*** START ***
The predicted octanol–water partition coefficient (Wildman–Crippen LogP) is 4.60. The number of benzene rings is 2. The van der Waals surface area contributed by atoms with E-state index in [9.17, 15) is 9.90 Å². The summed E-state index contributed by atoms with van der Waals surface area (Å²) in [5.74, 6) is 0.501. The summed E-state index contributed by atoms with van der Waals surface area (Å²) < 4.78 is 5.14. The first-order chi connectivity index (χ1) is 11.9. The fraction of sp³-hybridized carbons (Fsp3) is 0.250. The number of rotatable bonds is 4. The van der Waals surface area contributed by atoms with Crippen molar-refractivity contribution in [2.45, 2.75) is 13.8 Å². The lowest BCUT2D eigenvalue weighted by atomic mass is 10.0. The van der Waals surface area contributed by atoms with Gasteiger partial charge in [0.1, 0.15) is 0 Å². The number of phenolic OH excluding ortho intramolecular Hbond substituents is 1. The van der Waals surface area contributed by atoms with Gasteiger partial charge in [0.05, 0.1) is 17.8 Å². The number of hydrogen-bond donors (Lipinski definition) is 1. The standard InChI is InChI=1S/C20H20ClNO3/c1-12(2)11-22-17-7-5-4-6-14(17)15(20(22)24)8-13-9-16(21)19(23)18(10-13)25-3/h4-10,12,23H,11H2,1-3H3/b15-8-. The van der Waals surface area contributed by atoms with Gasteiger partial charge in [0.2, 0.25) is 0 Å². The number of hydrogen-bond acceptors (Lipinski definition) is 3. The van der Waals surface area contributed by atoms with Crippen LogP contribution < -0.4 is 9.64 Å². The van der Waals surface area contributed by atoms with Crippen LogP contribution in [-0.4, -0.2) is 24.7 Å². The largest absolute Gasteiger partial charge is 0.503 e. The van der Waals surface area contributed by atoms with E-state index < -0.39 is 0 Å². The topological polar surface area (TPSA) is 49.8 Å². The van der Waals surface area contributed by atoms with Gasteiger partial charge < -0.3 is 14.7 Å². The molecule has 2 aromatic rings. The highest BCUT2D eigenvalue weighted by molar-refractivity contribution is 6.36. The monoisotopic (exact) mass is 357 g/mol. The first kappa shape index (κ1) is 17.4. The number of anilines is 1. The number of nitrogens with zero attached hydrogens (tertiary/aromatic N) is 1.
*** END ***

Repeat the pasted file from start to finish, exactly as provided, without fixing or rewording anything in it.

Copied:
The predicted octanol–water partition coefficient (Wildman–Crippen LogP) is 4.60. The number of benzene rings is 2. The van der Waals surface area contributed by atoms with E-state index in [9.17, 15) is 9.90 Å². The summed E-state index contributed by atoms with van der Waals surface area (Å²) in [5.74, 6) is 0.501. The summed E-state index contributed by atoms with van der Waals surface area (Å²) < 4.78 is 5.14. The first-order chi connectivity index (χ1) is 11.9. The fraction of sp³-hybridized carbons (Fsp3) is 0.250. The number of rotatable bonds is 4. The van der Waals surface area contributed by atoms with Crippen molar-refractivity contribution in [2.45, 2.75) is 13.8 Å². The lowest BCUT2D eigenvalue weighted by atomic mass is 10.0. The van der Waals surface area contributed by atoms with Gasteiger partial charge in [0.1, 0.15) is 0 Å². The number of phenolic OH excluding ortho intramolecular Hbond substituents is 1. The van der Waals surface area contributed by atoms with Gasteiger partial charge in [0.05, 0.1) is 17.8 Å². The number of hydrogen-bond donors (Lipinski definition) is 1. The standard InChI is InChI=1S/C20H20ClNO3/c1-12(2)11-22-17-7-5-4-6-14(17)15(20(22)24)8-13-9-16(21)19(23)18(10-13)25-3/h4-10,12,23H,11H2,1-3H3/b15-8-. The van der Waals surface area contributed by atoms with Gasteiger partial charge in [0.2, 0.25) is 0 Å². The number of hydrogen-bond acceptors (Lipinski definition) is 3. The van der Waals surface area contributed by atoms with Crippen LogP contribution < -0.4 is 9.64 Å². The van der Waals surface area contributed by atoms with Crippen LogP contribution in [-0.4, -0.2) is 24.7 Å². The largest absolute Gasteiger partial charge is 0.503 e. The van der Waals surface area contributed by atoms with E-state index < -0.39 is 0 Å². The topological polar surface area (TPSA) is 49.8 Å². The van der Waals surface area contributed by atoms with Gasteiger partial charge < -0.3 is 14.7 Å². The molecule has 2 aromatic rings. The highest BCUT2D eigenvalue weighted by molar-refractivity contribution is 6.36. The monoisotopic (exact) mass is 357 g/mol. The first kappa shape index (κ1) is 17.4. The number of anilines is 1. The number of nitrogens with zero attached hydrogens (tertiary/aromatic N) is 1.